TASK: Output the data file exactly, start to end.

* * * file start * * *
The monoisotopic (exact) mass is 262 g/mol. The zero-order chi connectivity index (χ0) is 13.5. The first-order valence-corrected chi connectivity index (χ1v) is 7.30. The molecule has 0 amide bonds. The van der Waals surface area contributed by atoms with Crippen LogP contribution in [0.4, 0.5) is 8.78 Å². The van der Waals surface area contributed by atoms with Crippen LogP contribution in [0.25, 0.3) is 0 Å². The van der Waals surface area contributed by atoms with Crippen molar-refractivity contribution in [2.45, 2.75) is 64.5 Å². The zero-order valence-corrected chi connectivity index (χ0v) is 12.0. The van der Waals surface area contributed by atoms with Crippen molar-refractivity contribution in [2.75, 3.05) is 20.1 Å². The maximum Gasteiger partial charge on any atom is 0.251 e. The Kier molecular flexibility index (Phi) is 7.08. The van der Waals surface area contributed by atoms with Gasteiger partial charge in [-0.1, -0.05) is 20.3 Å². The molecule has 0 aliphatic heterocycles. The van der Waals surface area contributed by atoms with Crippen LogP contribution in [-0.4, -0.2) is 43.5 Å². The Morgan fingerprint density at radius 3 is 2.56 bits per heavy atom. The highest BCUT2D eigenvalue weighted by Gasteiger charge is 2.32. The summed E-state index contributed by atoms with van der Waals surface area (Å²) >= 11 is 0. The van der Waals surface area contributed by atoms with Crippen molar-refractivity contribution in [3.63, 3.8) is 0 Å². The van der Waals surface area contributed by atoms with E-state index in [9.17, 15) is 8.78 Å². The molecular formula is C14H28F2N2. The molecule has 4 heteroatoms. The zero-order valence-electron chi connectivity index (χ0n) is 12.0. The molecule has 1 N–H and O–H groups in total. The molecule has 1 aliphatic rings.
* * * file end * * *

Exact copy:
The monoisotopic (exact) mass is 262 g/mol. The zero-order chi connectivity index (χ0) is 13.5. The first-order valence-corrected chi connectivity index (χ1v) is 7.30. The molecule has 0 amide bonds. The van der Waals surface area contributed by atoms with Crippen LogP contribution in [0.4, 0.5) is 8.78 Å². The van der Waals surface area contributed by atoms with Crippen LogP contribution in [0.25, 0.3) is 0 Å². The van der Waals surface area contributed by atoms with Crippen molar-refractivity contribution in [2.45, 2.75) is 64.5 Å². The zero-order valence-corrected chi connectivity index (χ0v) is 12.0. The van der Waals surface area contributed by atoms with Crippen molar-refractivity contribution in [2.75, 3.05) is 20.1 Å². The maximum Gasteiger partial charge on any atom is 0.251 e. The Kier molecular flexibility index (Phi) is 7.08. The van der Waals surface area contributed by atoms with Gasteiger partial charge in [-0.1, -0.05) is 20.3 Å². The molecule has 0 aliphatic heterocycles. The van der Waals surface area contributed by atoms with Crippen LogP contribution in [-0.4, -0.2) is 43.5 Å². The Morgan fingerprint density at radius 3 is 2.56 bits per heavy atom. The highest BCUT2D eigenvalue weighted by Gasteiger charge is 2.32. The summed E-state index contributed by atoms with van der Waals surface area (Å²) >= 11 is 0. The van der Waals surface area contributed by atoms with Crippen molar-refractivity contribution in [3.63, 3.8) is 0 Å². The van der Waals surface area contributed by atoms with E-state index in [9.17, 15) is 8.78 Å². The molecular formula is C14H28F2N2. The molecule has 4 heteroatoms. The zero-order valence-electron chi connectivity index (χ0n) is 12.0. The molecule has 1 N–H and O–H groups in total. The molecule has 1 aliphatic rings.